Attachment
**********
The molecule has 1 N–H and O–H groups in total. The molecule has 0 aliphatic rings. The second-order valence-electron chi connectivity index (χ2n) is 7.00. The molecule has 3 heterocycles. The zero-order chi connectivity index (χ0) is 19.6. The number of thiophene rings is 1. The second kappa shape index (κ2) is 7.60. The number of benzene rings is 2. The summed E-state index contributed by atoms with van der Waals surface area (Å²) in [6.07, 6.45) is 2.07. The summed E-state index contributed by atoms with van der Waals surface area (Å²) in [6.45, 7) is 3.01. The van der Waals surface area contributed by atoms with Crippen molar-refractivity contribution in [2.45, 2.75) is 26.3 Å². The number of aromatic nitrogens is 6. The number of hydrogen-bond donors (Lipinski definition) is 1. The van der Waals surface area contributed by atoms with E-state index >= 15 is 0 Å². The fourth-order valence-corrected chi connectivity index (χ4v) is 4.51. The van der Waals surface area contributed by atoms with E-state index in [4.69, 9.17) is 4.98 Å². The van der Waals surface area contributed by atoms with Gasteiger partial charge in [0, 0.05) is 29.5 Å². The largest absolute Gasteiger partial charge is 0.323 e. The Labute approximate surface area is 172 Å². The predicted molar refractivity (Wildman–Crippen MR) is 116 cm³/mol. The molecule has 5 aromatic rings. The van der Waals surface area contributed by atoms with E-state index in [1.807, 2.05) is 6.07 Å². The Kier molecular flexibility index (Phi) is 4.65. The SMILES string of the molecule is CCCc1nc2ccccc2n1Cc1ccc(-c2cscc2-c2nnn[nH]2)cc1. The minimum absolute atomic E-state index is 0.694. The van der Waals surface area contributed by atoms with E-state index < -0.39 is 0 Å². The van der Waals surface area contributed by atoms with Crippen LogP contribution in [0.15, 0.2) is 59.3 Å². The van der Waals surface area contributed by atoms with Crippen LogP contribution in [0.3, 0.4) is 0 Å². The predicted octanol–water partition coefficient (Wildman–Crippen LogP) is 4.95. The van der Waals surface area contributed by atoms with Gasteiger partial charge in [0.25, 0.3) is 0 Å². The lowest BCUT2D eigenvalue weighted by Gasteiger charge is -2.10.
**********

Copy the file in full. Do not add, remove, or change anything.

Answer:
The molecule has 1 N–H and O–H groups in total. The molecule has 0 aliphatic rings. The second-order valence-electron chi connectivity index (χ2n) is 7.00. The molecule has 3 heterocycles. The zero-order chi connectivity index (χ0) is 19.6. The number of thiophene rings is 1. The second kappa shape index (κ2) is 7.60. The number of benzene rings is 2. The summed E-state index contributed by atoms with van der Waals surface area (Å²) in [6.07, 6.45) is 2.07. The summed E-state index contributed by atoms with van der Waals surface area (Å²) in [6.45, 7) is 3.01. The van der Waals surface area contributed by atoms with Crippen molar-refractivity contribution in [2.45, 2.75) is 26.3 Å². The number of aromatic nitrogens is 6. The number of hydrogen-bond donors (Lipinski definition) is 1. The van der Waals surface area contributed by atoms with E-state index >= 15 is 0 Å². The fourth-order valence-corrected chi connectivity index (χ4v) is 4.51. The van der Waals surface area contributed by atoms with E-state index in [4.69, 9.17) is 4.98 Å². The van der Waals surface area contributed by atoms with Gasteiger partial charge in [0, 0.05) is 29.5 Å². The largest absolute Gasteiger partial charge is 0.323 e. The Labute approximate surface area is 172 Å². The predicted molar refractivity (Wildman–Crippen MR) is 116 cm³/mol. The molecule has 5 aromatic rings. The van der Waals surface area contributed by atoms with E-state index in [1.807, 2.05) is 6.07 Å². The Kier molecular flexibility index (Phi) is 4.65. The SMILES string of the molecule is CCCc1nc2ccccc2n1Cc1ccc(-c2cscc2-c2nnn[nH]2)cc1. The minimum absolute atomic E-state index is 0.694. The van der Waals surface area contributed by atoms with E-state index < -0.39 is 0 Å². The van der Waals surface area contributed by atoms with Crippen LogP contribution in [0.15, 0.2) is 59.3 Å². The van der Waals surface area contributed by atoms with Crippen LogP contribution in [0.3, 0.4) is 0 Å². The predicted octanol–water partition coefficient (Wildman–Crippen LogP) is 4.95. The van der Waals surface area contributed by atoms with Gasteiger partial charge in [0.25, 0.3) is 0 Å². The lowest BCUT2D eigenvalue weighted by Gasteiger charge is -2.10.